Georg Rasch comments on "The notion of redundancy and its use as a quantitative measure of the deviation between a statistical hypothesis and a set of observational data," a paper presented by Per Martin-Löf, at the Conference on Foundational Questions in Statistical Inference, Aarhus, Denmark, May 7-12, 1973.
Courtesy of Svend Kreiner.
"I wish to make it quite explicit, that the reason for using both significance and redundancy lies in the contention that every model is basically wrong [emphasis author's], i.e., it is bound to fail, given enough data.
When you are in the possession of a set of data you may then either be in the position that your significance test tells you that the model fails, or you may not have got enough observations for that purpose. In the latter case you cannot yet reject the model on statistical grounds - which of course should not be construed as meaning that you really accept it. In the former case you have to realize that the model fails - and I have no sympathy for relaxing the significance requirement for the reason that the data are substantial enough to show it - but that does not mean that the model is too bad to be applied in the actual case. To take a parallel from elementary physics: A "mathematical pendulum" is defined as "a heavy point, swinging frictionless in a weightless string in vacuum". A contraption like that was never seen; thus as a model for the motion of a real pendulum it is "unrealistic". Notwithstanding, it works quite well for a short time interval, but it begins soon to show a systematic decrease of the oscillation angle. To the model - a second order differential equation - thus requiring an amendment, a Friction term is added, and now it works perfectly well for a long time, even during a few days, until another systematic deviation shows. If needed, a further correction, for air resistance, say, should be attempted - but as a matter of fact, this is not needed, because it has worked well enough for the purpose of the geo-physicist, which was to measure the gravity constant ("g") with 7 decimal places !
It is exactly at this point Martin-Löf's redundancy sets in: the model fails - that being demonstrated by some significance test - but does it matter for its purposes ? Taking his cue from Information Theory, Martin-Löf uses the redundancy, as there defined, for measuring the deviation of the model from the data, in the sense of determining the relative decrease of the amount of information in the data which is caused by the departure from the null hypothesis.
Taken literally, the redundancy as a tool may be a rather gross evaluation of the loss suffered by replacing the data by the model. Even if it seems small the parts lost may affect some of the use of the model quite appreciably. Therefore it may be necessary to undertake a careful analysis in order to localize the losses and consider what to do about them.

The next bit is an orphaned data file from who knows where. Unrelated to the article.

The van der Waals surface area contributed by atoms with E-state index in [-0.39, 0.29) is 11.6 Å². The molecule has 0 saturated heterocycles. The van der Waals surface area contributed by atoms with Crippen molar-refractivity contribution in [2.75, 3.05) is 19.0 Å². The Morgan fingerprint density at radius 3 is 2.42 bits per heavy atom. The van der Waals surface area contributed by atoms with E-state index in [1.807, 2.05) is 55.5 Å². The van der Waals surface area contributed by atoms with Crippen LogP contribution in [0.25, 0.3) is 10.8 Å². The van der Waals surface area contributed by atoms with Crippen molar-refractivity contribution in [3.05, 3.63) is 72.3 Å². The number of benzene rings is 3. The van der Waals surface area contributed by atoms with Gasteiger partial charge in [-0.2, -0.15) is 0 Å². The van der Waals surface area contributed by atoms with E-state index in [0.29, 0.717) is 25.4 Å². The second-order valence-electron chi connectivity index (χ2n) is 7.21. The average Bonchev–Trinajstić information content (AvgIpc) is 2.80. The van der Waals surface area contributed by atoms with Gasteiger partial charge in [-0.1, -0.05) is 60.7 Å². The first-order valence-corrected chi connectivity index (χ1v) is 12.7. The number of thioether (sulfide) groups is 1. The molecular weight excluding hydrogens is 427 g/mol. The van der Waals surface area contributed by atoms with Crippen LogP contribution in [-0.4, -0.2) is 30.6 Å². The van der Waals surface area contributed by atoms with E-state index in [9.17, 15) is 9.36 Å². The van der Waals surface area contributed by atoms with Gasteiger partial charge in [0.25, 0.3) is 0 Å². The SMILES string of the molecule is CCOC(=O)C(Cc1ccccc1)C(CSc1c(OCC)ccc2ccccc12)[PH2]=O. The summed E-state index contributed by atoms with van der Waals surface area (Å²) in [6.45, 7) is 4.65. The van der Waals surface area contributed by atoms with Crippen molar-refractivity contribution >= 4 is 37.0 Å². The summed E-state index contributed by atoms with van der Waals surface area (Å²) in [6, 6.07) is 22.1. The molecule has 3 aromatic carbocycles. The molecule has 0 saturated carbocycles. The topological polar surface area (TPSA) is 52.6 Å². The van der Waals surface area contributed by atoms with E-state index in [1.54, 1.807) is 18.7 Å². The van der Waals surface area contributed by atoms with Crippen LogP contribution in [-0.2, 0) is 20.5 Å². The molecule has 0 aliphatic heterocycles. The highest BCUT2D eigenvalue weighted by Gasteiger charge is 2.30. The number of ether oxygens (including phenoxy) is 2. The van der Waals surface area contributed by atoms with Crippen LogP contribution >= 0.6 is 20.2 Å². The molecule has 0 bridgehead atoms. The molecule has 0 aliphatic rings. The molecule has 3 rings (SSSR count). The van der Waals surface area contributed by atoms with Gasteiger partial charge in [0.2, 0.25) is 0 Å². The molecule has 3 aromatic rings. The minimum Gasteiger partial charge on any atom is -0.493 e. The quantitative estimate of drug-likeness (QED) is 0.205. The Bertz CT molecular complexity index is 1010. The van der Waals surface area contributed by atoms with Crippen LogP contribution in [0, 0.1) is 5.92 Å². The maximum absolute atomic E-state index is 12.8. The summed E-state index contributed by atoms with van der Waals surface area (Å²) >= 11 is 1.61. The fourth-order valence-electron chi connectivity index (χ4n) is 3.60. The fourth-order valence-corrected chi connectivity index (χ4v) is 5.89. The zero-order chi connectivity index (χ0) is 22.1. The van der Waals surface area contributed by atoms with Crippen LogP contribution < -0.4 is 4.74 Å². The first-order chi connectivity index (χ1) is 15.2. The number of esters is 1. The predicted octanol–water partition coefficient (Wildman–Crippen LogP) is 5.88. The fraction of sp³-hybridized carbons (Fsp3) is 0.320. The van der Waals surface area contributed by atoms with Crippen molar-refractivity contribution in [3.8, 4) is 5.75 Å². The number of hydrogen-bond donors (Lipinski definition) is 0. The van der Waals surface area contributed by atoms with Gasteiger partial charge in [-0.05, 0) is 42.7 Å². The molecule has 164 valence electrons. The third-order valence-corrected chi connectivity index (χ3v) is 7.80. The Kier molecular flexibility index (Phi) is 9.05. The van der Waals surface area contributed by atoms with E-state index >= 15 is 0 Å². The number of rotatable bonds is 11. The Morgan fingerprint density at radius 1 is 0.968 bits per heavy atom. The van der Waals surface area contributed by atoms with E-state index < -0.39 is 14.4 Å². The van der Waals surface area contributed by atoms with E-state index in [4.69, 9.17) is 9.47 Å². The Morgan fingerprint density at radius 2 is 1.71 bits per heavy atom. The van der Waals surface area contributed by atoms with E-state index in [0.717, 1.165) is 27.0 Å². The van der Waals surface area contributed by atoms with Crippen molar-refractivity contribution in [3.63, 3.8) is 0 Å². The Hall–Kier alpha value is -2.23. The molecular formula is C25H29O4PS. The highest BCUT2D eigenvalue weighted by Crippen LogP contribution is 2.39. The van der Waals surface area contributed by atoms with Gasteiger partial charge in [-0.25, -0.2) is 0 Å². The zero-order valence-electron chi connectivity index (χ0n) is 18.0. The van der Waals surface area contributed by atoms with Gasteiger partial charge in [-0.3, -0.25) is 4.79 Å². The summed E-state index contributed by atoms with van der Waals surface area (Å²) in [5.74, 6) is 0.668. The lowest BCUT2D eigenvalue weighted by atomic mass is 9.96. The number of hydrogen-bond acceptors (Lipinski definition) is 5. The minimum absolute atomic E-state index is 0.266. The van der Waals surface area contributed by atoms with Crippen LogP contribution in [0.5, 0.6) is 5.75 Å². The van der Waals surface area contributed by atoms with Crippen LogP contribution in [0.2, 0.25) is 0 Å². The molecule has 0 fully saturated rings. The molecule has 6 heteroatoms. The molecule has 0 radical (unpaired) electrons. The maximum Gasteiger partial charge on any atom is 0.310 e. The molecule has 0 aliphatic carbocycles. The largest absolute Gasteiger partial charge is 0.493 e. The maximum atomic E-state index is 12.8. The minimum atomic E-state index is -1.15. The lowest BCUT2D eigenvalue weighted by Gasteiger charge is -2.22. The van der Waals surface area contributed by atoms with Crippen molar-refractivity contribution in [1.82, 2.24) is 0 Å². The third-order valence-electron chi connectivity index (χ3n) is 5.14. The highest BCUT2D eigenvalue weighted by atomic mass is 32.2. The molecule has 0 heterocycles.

In this connection I may touch upon Weldon's dice throwing experiment with a redundancy of 0.000024. But what if we on several repetitions found the same result and it turned out, that the deviations of the observed distributions from the model distributions persisted in the same parts of them ?
I do not know of any repetition of the experiment, neither of any detailed report on fractions of it as they were produced during some years, but I do happen to know (see Steffensen (1923)) that in a similar case the deviations were taken sufficiently seriously by statisticians to attempt fitting them with a number of alternative distributions, any particular justification of which I do not recall having seen.
Let me end up with the scale of redundancies presented by the speaker. It did leave me with the notion of new horrors of conventional limits ! In this connection we may, however, have a chance of doing it more rationally by analyzing just which sort of damage and how much of it is invoked by using the model for specified purposes.
I do look forward to the contribution of the redundancy concept to articulating my vague thesis, that we should never succumb to the illusion that any of our models are correct, but we should certainly aim at making them adequate for our purposes - the redundancy possibly being a useful measuring instrument in that connection."
References:
Johan Frederik Steffensen, Factorial moments and discontinuous frequency functions, Skandinavisk Aktuarietidsskrift, vol. 6 (1923), pp. 73-89
Walter Frank Raphael Weldon, Letter to Francis Galton, Feb.2, 1894, reporting 26,306 rolls of 12 dice.
Svend Kreiner adds:
Let me also point out that David Cox in his book on "Applied Statistics" with E.J. Snell (1981, Chapman and Hall, p. 42) does not talk about model fitting or model testing. He talks about how to examine the adequacy (my italics) of models. That, I think, is the way we should understand what we are doing, when we test the fit of the Rasch model. If we want to use the Rasch model, despite the fact that items do not fit the model, we are obliged to provide some evidence that it is adequate for the purpose we have with the items. It is not enough to say that we want to disregard the statistical test results because models are always rejected if we have enough data.
All Statistical Models are Wrong!, G. Rasch ... Rasch Measurement Transactions, 2011, 24:4, 1309
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